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Wilkinson, Matthew L.N. (2014) 'The concept of the absent curriculum: the case of the Muslim contribution and the English National Curriculum for history.' Journal of Curriculum Studies, 46 (4). pp. 419-440.

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Abstract

This paper introduces the concept of the absent curriculum on the premise that the study of curriculum has been prone to privileging curricular presence to the exclusion of curricular absence. In order to address this imbalance and to articulate a theory of absence in the curriculum, the paper applies ideas derived from the philosophy of critical realism—‘absence’ and ‘totality’—to curriculum theory to conceive of the absent curriculum. The paper outlines three components of the absent curriculum: the null curriculum at the level of national curricular policy, the unselected curriculum at the level of school curricular planning and the unenacted curriculum at the classroom level of teacher delivery. This conceptual framework is illustrated by a case example of how the absence of the history of Muslim contribution from the teaching of the National Curriculum for history in four English schools formed an absent curriculum which prompted some of the research sample of 295 British Muslim boys to disengage from their learning of history. The paper concludes that the absent curriculum is a hidden curriculum that suggests to groups whose histories are missing from the national curricula that they are relatively insignificant citizens in the community of the nation.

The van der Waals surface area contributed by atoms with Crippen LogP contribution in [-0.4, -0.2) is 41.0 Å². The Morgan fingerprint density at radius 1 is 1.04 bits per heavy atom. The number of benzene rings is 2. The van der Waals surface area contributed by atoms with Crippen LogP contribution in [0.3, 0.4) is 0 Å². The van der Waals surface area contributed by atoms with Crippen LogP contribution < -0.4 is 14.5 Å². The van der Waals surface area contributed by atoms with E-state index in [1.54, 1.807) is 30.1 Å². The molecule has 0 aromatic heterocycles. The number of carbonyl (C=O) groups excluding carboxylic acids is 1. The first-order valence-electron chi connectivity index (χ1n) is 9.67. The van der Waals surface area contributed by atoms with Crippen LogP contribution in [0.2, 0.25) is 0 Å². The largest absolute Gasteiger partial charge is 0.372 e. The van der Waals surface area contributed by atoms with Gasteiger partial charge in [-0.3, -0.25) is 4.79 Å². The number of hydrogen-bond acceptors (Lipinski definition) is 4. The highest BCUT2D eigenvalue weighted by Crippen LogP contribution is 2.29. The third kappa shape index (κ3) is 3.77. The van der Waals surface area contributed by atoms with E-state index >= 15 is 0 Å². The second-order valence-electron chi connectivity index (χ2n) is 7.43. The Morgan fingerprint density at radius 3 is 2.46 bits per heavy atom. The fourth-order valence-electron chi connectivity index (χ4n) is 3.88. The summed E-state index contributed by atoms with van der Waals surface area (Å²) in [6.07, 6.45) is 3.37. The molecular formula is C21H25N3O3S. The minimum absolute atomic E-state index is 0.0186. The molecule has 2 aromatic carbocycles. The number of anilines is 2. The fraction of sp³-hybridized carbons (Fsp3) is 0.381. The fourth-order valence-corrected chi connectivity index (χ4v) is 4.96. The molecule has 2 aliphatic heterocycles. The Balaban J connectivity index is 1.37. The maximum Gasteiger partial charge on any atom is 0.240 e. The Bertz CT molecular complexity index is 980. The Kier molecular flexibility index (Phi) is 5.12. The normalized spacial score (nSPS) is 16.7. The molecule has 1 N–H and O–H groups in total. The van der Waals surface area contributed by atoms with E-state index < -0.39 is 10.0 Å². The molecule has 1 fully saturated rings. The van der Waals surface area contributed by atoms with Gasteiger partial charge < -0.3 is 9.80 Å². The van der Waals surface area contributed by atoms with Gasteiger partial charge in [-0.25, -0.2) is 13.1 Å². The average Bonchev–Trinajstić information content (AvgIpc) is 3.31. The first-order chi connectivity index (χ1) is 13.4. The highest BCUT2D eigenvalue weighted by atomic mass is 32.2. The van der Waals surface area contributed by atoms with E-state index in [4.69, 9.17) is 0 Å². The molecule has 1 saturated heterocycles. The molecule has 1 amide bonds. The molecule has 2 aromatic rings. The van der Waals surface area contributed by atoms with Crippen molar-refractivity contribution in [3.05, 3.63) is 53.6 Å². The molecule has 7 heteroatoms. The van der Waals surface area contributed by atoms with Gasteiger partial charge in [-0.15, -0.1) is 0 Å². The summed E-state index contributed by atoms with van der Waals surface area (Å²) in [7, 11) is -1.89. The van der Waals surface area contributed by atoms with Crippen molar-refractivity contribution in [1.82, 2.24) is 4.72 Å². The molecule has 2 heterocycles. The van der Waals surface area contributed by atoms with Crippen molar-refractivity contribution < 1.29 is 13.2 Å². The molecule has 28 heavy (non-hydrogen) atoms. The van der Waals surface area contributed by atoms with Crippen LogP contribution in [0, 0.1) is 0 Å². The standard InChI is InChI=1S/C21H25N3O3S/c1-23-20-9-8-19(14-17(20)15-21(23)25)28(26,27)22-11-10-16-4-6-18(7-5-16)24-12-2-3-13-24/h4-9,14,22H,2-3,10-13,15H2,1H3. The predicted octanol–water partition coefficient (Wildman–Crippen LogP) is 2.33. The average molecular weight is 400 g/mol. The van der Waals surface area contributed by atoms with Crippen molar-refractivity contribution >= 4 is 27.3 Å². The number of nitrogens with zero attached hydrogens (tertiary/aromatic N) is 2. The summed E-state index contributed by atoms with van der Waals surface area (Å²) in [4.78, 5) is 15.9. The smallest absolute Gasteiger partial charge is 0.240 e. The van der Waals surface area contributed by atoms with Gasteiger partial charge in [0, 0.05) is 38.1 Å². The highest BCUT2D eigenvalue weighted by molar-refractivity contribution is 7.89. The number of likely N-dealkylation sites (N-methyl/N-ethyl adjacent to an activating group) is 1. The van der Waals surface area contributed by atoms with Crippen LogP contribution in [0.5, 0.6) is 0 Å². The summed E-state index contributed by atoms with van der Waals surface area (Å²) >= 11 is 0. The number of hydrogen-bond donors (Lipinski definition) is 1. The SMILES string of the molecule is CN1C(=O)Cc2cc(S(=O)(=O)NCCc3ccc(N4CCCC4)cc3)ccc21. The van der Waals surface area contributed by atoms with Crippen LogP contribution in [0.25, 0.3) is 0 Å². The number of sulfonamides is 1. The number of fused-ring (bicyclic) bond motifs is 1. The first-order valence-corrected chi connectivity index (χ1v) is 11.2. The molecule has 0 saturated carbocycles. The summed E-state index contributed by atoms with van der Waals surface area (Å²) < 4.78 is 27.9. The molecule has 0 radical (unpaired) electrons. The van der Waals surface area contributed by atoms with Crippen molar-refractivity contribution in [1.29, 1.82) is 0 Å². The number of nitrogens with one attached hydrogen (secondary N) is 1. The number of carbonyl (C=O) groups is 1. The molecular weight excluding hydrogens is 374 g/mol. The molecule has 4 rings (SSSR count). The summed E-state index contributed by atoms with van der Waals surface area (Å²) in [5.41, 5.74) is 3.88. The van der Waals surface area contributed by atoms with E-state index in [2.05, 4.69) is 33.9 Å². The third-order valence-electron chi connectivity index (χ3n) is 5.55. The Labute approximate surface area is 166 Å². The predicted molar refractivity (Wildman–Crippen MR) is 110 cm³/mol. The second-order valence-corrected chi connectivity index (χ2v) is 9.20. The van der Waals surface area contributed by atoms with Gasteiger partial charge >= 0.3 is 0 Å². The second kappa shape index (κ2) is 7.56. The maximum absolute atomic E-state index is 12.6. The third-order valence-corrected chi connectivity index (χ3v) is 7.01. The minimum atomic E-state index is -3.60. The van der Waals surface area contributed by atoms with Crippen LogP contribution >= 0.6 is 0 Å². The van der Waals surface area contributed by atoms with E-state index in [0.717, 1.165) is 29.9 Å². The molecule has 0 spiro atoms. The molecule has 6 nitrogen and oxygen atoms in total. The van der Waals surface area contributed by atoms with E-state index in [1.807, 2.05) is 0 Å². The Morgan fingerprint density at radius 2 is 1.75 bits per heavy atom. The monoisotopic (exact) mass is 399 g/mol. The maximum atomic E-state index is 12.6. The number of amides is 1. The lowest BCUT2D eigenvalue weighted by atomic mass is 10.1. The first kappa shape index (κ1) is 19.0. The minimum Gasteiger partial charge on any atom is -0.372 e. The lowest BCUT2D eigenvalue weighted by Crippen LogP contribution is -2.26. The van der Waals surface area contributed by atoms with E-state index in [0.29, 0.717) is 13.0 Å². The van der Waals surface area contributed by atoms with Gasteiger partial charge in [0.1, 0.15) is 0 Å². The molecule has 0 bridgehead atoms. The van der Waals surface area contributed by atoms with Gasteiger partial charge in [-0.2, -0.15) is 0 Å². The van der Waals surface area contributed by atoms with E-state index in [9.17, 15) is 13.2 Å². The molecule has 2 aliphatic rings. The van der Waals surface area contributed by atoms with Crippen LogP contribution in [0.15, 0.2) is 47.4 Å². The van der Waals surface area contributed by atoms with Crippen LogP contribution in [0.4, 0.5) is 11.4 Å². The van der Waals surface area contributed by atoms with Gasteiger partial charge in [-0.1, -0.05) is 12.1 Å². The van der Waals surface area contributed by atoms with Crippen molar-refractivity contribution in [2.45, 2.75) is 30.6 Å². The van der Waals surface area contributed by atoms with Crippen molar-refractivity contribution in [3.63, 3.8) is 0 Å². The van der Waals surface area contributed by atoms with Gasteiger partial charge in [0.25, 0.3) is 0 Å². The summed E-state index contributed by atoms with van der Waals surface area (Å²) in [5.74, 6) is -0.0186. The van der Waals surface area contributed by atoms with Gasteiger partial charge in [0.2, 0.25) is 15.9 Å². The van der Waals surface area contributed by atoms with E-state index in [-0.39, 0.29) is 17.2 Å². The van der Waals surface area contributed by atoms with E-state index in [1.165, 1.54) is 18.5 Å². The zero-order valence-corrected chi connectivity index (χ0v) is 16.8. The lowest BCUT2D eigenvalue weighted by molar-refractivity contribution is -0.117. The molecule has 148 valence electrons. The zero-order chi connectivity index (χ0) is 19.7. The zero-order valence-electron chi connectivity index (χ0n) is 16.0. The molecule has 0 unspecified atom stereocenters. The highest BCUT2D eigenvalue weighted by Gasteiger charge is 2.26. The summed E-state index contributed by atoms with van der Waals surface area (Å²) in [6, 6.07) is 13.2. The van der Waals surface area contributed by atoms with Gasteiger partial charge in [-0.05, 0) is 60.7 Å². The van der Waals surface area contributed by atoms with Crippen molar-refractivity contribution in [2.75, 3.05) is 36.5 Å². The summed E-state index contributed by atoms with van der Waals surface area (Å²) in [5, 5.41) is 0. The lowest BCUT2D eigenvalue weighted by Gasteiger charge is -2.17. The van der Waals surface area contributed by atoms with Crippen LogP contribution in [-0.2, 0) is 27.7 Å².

Item Type: Journal Article
Keywords: absent curriculum, critical realism, history education, Muslim boys
SOAS Departments & Centres: Departments and Subunits > School of History, Religions & Philosophies > Department of Religions & Philosophies
Legacy Departments > Faculty of Languages and Cultures > Department of the Languages and Cultures of the Near and Middle East > Centre of Islamic Studies
ISSN: 00220272
DOI (Digital Object Identifier): https://doi.org/10.1080/00220272.2013.869838
Date Deposited: 08 Oct 2015 10:26
URI: https://eprints.soas.ac.uk/id/eprint/21002

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